Chum and Coho salmon spawn in Byrne Creek, with Chum starting to arrive mid-October and Coho a few weeks later. The run ends around mid-December.
During the spawning season, volunteers patrol the creek several times a week, noting live fish, and collecting data including species, size, and spawning status when the fish die.
We also note where the redds, or nests of eggs are, to avoid damaging them.
Volunteers count bugs in aquatic invertebrate surveys twice a year. We use a special net to collect samples, and then count species, taxa, and numbers. Some bugs are pollution tollerant while others are senstivie to pollutants, and we use the standard methodology in The Streamkeepers Handbook to rate the water.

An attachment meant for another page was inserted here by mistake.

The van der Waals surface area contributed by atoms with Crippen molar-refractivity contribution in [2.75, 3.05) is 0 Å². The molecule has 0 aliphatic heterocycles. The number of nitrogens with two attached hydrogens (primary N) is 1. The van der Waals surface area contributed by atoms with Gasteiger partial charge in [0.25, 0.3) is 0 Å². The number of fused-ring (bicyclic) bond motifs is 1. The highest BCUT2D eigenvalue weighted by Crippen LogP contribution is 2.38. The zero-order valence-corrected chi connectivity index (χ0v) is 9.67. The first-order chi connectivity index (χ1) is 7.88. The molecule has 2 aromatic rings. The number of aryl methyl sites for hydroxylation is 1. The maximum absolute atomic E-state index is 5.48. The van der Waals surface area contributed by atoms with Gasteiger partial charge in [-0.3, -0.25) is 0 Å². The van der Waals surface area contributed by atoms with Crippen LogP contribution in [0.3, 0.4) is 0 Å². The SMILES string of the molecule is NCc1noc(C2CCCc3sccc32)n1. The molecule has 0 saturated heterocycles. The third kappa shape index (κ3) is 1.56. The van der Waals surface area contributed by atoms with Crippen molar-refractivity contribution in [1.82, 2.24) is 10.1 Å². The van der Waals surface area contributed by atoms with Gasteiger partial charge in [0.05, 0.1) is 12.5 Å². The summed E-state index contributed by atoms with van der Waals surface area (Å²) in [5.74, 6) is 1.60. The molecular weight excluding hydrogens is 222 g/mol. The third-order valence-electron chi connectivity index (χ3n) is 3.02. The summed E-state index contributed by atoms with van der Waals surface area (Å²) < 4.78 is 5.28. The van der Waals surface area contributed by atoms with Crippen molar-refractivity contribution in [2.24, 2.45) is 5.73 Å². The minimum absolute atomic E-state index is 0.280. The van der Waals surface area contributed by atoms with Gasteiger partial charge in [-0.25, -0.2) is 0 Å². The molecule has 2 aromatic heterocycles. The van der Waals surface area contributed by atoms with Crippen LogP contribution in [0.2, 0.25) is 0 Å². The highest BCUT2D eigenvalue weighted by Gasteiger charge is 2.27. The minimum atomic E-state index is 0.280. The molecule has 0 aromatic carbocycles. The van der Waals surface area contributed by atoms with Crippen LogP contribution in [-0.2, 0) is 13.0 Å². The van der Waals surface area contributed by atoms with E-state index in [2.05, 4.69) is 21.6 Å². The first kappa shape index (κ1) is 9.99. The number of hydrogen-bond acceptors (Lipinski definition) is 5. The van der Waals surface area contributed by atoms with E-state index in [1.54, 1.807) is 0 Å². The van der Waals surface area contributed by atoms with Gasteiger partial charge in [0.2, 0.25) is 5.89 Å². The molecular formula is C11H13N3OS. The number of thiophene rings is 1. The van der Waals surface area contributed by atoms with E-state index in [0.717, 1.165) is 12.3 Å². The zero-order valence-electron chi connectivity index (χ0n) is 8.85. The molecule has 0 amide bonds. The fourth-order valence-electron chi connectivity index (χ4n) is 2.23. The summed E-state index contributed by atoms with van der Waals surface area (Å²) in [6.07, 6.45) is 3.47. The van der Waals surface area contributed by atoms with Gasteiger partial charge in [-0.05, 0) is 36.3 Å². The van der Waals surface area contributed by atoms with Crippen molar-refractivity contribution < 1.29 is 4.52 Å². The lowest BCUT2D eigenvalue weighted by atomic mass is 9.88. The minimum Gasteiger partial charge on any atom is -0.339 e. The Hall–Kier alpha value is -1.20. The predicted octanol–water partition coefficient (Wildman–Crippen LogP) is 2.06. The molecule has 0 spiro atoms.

Unfortunately, due to the developed urban environment with lots of pollutants entering the creek through street drains, the water quality in Byrne Creek is usually in the Poor to Moderate range.
Volunteers use Gee traps set to trap fish to see what's living in the creek. We then release them unharmed.
This activity requires proper permits, because trapping salmonids is illegal.
We commonly find resident cutthroat trout, coho smolts (juveniles), crayfish, etc. We identify species and size them.